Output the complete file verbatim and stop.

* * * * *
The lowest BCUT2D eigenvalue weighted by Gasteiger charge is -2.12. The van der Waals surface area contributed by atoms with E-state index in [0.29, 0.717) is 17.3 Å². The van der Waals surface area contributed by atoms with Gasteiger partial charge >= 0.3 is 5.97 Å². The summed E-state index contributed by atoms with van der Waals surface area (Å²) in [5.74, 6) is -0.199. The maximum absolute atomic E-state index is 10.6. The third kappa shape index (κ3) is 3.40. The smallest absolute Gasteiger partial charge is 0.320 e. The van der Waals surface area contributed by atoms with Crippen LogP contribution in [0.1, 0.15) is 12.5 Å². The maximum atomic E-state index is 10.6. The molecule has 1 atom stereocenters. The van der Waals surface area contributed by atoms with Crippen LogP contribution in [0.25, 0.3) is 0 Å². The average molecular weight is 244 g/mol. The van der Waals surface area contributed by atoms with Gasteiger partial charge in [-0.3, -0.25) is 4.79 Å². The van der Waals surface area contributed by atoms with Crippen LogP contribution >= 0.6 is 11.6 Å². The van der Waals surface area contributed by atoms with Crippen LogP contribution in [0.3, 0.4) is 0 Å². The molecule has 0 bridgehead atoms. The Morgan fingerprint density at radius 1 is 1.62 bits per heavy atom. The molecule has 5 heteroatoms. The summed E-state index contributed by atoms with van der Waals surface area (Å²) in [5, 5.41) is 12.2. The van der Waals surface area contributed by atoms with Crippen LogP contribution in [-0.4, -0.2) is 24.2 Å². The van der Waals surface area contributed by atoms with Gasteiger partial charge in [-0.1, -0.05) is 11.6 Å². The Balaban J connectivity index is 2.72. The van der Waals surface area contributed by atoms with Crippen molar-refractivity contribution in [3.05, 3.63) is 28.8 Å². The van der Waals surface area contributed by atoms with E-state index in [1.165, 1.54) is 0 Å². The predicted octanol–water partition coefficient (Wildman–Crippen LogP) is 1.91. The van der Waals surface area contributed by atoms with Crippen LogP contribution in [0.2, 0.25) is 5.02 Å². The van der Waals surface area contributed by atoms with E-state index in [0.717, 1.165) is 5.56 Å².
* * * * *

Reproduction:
The lowest BCUT2D eigenvalue weighted by Gasteiger charge is -2.12. The van der Waals surface area contributed by atoms with E-state index in [0.29, 0.717) is 17.3 Å². The van der Waals surface area contributed by atoms with Gasteiger partial charge >= 0.3 is 5.97 Å². The summed E-state index contributed by atoms with van der Waals surface area (Å²) in [5.74, 6) is -0.199. The maximum absolute atomic E-state index is 10.6. The third kappa shape index (κ3) is 3.40. The smallest absolute Gasteiger partial charge is 0.320 e. The van der Waals surface area contributed by atoms with Crippen LogP contribution in [0.1, 0.15) is 12.5 Å². The maximum atomic E-state index is 10.6. The molecule has 1 atom stereocenters. The van der Waals surface area contributed by atoms with Crippen LogP contribution in [0.25, 0.3) is 0 Å². The average molecular weight is 244 g/mol. The van der Waals surface area contributed by atoms with Gasteiger partial charge in [-0.3, -0.25) is 4.79 Å². The van der Waals surface area contributed by atoms with Crippen LogP contribution >= 0.6 is 11.6 Å². The van der Waals surface area contributed by atoms with Crippen LogP contribution in [0.3, 0.4) is 0 Å². The molecule has 0 bridgehead atoms. The Morgan fingerprint density at radius 1 is 1.62 bits per heavy atom. The molecule has 5 heteroatoms. The summed E-state index contributed by atoms with van der Waals surface area (Å²) in [5, 5.41) is 12.2. The van der Waals surface area contributed by atoms with Crippen LogP contribution in [-0.4, -0.2) is 24.2 Å². The van der Waals surface area contributed by atoms with Gasteiger partial charge in [-0.1, -0.05) is 11.6 Å². The Balaban J connectivity index is 2.72. The van der Waals surface area contributed by atoms with Crippen molar-refractivity contribution in [3.05, 3.63) is 28.8 Å². The van der Waals surface area contributed by atoms with E-state index in [1.165, 1.54) is 0 Å². The predicted octanol–water partition coefficient (Wildman–Crippen LogP) is 1.91. The van der Waals surface area contributed by atoms with Crippen LogP contribution in [0.2, 0.25) is 5.02 Å². The van der Waals surface area contributed by atoms with E-state index in [0.717, 1.165) is 5.56 Å².